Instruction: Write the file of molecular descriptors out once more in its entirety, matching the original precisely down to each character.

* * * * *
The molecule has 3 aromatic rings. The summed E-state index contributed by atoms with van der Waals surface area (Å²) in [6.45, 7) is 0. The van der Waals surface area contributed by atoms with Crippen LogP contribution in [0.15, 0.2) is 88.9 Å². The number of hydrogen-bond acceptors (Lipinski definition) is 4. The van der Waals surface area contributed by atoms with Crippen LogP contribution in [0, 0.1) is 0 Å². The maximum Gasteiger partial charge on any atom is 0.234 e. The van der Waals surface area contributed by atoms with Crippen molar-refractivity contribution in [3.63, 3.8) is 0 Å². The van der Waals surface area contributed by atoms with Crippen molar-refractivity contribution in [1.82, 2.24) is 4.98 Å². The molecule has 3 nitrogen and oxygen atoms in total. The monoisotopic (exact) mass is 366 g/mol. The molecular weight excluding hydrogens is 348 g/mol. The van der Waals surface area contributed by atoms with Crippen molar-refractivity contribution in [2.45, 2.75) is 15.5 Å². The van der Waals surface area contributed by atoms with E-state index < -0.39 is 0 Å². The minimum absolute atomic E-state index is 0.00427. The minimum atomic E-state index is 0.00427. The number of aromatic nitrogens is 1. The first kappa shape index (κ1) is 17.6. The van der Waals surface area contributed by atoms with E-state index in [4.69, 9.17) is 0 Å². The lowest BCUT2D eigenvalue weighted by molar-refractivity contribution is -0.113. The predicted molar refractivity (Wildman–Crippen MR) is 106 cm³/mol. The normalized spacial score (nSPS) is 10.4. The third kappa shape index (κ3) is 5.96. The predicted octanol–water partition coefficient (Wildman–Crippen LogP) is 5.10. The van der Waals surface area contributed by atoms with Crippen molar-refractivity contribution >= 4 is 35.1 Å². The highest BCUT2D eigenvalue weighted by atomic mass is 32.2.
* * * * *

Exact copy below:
The molecule has 3 aromatic rings. The summed E-state index contributed by atoms with van der Waals surface area (Å²) in [6.45, 7) is 0. The van der Waals surface area contributed by atoms with Crippen LogP contribution in [0.15, 0.2) is 88.9 Å². The number of hydrogen-bond acceptors (Lipinski definition) is 4. The van der Waals surface area contributed by atoms with Crippen LogP contribution in [0, 0.1) is 0 Å². The maximum Gasteiger partial charge on any atom is 0.234 e. The van der Waals surface area contributed by atoms with Crippen molar-refractivity contribution in [3.63, 3.8) is 0 Å². The van der Waals surface area contributed by atoms with Crippen molar-refractivity contribution in [1.82, 2.24) is 4.98 Å². The molecule has 3 nitrogen and oxygen atoms in total. The monoisotopic (exact) mass is 366 g/mol. The molecular weight excluding hydrogens is 348 g/mol. The van der Waals surface area contributed by atoms with Crippen molar-refractivity contribution in [2.45, 2.75) is 15.5 Å². The van der Waals surface area contributed by atoms with E-state index < -0.39 is 0 Å². The minimum absolute atomic E-state index is 0.00427. The minimum atomic E-state index is 0.00427. The number of aromatic nitrogens is 1. The first kappa shape index (κ1) is 17.6. The van der Waals surface area contributed by atoms with E-state index in [4.69, 9.17) is 0 Å². The lowest BCUT2D eigenvalue weighted by molar-refractivity contribution is -0.113. The predicted molar refractivity (Wildman–Crippen MR) is 106 cm³/mol. The normalized spacial score (nSPS) is 10.4. The third kappa shape index (κ3) is 5.96. The predicted octanol–water partition coefficient (Wildman–Crippen LogP) is 5.10. The van der Waals surface area contributed by atoms with Crippen molar-refractivity contribution >= 4 is 35.1 Å². The highest BCUT2D eigenvalue weighted by atomic mass is 32.2.